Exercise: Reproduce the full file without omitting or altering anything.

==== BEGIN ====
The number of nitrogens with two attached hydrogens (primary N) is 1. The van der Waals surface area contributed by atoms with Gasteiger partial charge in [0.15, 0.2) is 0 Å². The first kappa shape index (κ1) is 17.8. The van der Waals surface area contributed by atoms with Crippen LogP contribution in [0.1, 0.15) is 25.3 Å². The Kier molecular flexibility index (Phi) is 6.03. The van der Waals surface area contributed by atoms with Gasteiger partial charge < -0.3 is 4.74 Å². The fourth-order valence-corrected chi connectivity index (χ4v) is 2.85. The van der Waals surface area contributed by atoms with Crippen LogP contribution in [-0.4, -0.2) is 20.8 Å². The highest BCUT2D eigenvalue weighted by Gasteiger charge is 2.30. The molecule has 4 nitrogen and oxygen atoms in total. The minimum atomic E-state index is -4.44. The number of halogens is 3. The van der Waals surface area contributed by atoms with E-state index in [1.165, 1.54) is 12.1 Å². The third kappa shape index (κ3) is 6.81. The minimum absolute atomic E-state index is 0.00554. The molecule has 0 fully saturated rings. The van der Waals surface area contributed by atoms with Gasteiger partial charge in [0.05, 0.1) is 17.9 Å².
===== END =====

The number of nitrogens with two attached hydrogens (primary N) is 1. The van der Waals surface area contributed by atoms with Gasteiger partial charge in [0.15, 0.2) is 0 Å². The first kappa shape index (κ1) is 17.8. The van der Waals surface area contributed by atoms with Crippen LogP contribution in [0.1, 0.15) is 25.3 Å². The Kier molecular flexibility index (Phi) is 6.03. The van der Waals surface area contributed by atoms with Gasteiger partial charge < -0.3 is 4.74 Å². The fourth-order valence-corrected chi connectivity index (χ4v) is 2.85. The van der Waals surface area contributed by atoms with Crippen LogP contribution in [-0.4, -0.2) is 20.8 Å². The highest BCUT2D eigenvalue weighted by Gasteiger charge is 2.30. The molecule has 4 nitrogen and oxygen atoms in total. The minimum atomic E-state index is -4.44. The number of halogens is 3. The van der Waals surface area contributed by atoms with E-state index in [1.165, 1.54) is 12.1 Å². The third kappa shape index (κ3) is 6.81. The minimum absolute atomic E-state index is 0.00554. The molecule has 0 fully saturated rings. The van der Waals surface area contributed by atoms with Gasteiger partial charge in [0.05, 0.1) is 17.9 Å².